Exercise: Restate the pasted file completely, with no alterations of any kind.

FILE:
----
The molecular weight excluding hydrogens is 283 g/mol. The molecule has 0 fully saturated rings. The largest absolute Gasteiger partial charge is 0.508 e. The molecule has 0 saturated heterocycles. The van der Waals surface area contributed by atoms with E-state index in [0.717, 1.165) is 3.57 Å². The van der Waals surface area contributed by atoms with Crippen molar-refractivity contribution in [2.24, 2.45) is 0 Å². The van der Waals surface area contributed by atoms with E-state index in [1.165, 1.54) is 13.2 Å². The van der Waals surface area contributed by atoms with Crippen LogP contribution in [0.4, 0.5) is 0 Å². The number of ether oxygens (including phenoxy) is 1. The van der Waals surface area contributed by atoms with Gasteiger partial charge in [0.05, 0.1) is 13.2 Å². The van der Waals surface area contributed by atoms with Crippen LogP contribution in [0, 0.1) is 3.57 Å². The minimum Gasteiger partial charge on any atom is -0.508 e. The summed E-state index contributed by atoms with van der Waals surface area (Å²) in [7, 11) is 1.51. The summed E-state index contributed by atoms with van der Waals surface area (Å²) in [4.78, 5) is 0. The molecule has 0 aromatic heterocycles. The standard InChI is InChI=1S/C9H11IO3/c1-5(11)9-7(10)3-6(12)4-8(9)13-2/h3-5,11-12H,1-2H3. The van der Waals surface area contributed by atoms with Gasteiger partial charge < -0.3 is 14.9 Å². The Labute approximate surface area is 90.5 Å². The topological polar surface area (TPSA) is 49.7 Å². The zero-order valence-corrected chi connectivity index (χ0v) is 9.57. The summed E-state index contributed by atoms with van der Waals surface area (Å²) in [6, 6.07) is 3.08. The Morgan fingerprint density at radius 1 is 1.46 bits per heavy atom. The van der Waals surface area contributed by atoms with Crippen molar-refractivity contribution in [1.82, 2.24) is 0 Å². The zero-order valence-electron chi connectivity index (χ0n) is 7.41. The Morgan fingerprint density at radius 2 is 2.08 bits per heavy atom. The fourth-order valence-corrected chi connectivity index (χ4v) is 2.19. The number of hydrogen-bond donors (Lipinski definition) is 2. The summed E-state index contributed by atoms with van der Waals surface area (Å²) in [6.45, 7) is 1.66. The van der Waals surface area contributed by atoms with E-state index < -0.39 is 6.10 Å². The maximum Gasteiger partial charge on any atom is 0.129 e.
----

The molecular weight excluding hydrogens is 283 g/mol. The molecule has 0 fully saturated rings. The largest absolute Gasteiger partial charge is 0.508 e. The molecule has 0 saturated heterocycles. The van der Waals surface area contributed by atoms with E-state index in [0.717, 1.165) is 3.57 Å². The van der Waals surface area contributed by atoms with Crippen molar-refractivity contribution in [2.24, 2.45) is 0 Å². The van der Waals surface area contributed by atoms with E-state index in [1.165, 1.54) is 13.2 Å². The van der Waals surface area contributed by atoms with Crippen LogP contribution in [0.4, 0.5) is 0 Å². The number of ether oxygens (including phenoxy) is 1. The van der Waals surface area contributed by atoms with Gasteiger partial charge in [0.05, 0.1) is 13.2 Å². The van der Waals surface area contributed by atoms with Crippen LogP contribution in [0, 0.1) is 3.57 Å². The minimum Gasteiger partial charge on any atom is -0.508 e. The summed E-state index contributed by atoms with van der Waals surface area (Å²) in [7, 11) is 1.51. The summed E-state index contributed by atoms with van der Waals surface area (Å²) in [4.78, 5) is 0. The molecule has 0 aromatic heterocycles. The standard InChI is InChI=1S/C9H11IO3/c1-5(11)9-7(10)3-6(12)4-8(9)13-2/h3-5,11-12H,1-2H3. The van der Waals surface area contributed by atoms with Gasteiger partial charge < -0.3 is 14.9 Å². The Labute approximate surface area is 90.5 Å². The topological polar surface area (TPSA) is 49.7 Å². The zero-order valence-corrected chi connectivity index (χ0v) is 9.57. The summed E-state index contributed by atoms with van der Waals surface area (Å²) in [6, 6.07) is 3.08. The Morgan fingerprint density at radius 1 is 1.46 bits per heavy atom. The van der Waals surface area contributed by atoms with Crippen molar-refractivity contribution in [1.82, 2.24) is 0 Å². The zero-order valence-electron chi connectivity index (χ0n) is 7.41. The Morgan fingerprint density at radius 2 is 2.08 bits per heavy atom. The fourth-order valence-corrected chi connectivity index (χ4v) is 2.19. The number of hydrogen-bond donors (Lipinski definition) is 2. The summed E-state index contributed by atoms with van der Waals surface area (Å²) in [6.45, 7) is 1.66. The van der Waals surface area contributed by atoms with E-state index < -0.39 is 6.10 Å². The maximum Gasteiger partial charge on any atom is 0.129 e.